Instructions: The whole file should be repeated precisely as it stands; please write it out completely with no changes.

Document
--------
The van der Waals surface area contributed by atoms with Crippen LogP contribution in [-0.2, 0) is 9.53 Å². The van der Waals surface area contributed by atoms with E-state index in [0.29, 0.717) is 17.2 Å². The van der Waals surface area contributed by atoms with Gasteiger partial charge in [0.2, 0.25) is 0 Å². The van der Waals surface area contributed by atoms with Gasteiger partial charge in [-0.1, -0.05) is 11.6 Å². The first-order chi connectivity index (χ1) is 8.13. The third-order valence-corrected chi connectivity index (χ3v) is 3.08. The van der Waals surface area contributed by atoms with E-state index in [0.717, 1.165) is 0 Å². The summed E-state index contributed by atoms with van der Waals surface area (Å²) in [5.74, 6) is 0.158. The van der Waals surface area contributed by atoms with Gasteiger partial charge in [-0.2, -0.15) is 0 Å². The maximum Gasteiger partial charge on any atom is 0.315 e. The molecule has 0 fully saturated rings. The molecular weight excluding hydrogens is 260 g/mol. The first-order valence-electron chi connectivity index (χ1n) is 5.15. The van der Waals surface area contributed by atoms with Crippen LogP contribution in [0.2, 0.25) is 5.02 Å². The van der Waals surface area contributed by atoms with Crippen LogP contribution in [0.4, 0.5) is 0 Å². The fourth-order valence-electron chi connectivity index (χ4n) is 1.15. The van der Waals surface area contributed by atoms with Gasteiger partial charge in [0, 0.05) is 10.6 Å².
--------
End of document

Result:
The van der Waals surface area contributed by atoms with Crippen LogP contribution in [-0.2, 0) is 9.53 Å². The van der Waals surface area contributed by atoms with E-state index in [0.29, 0.717) is 17.2 Å². The van der Waals surface area contributed by atoms with Gasteiger partial charge in [0.2, 0.25) is 0 Å². The van der Waals surface area contributed by atoms with Gasteiger partial charge in [-0.1, -0.05) is 11.6 Å². The first-order chi connectivity index (χ1) is 8.13. The third-order valence-corrected chi connectivity index (χ3v) is 3.08. The van der Waals surface area contributed by atoms with E-state index in [0.717, 1.165) is 0 Å². The summed E-state index contributed by atoms with van der Waals surface area (Å²) in [5.74, 6) is 0.158. The van der Waals surface area contributed by atoms with Gasteiger partial charge in [-0.2, -0.15) is 0 Å². The maximum Gasteiger partial charge on any atom is 0.315 e. The molecule has 0 fully saturated rings. The molecular weight excluding hydrogens is 260 g/mol. The first-order valence-electron chi connectivity index (χ1n) is 5.15. The van der Waals surface area contributed by atoms with Crippen LogP contribution in [0.2, 0.25) is 5.02 Å². The van der Waals surface area contributed by atoms with Crippen LogP contribution in [0.4, 0.5) is 0 Å². The fourth-order valence-electron chi connectivity index (χ4n) is 1.15. The van der Waals surface area contributed by atoms with Gasteiger partial charge in [0, 0.05) is 10.6 Å².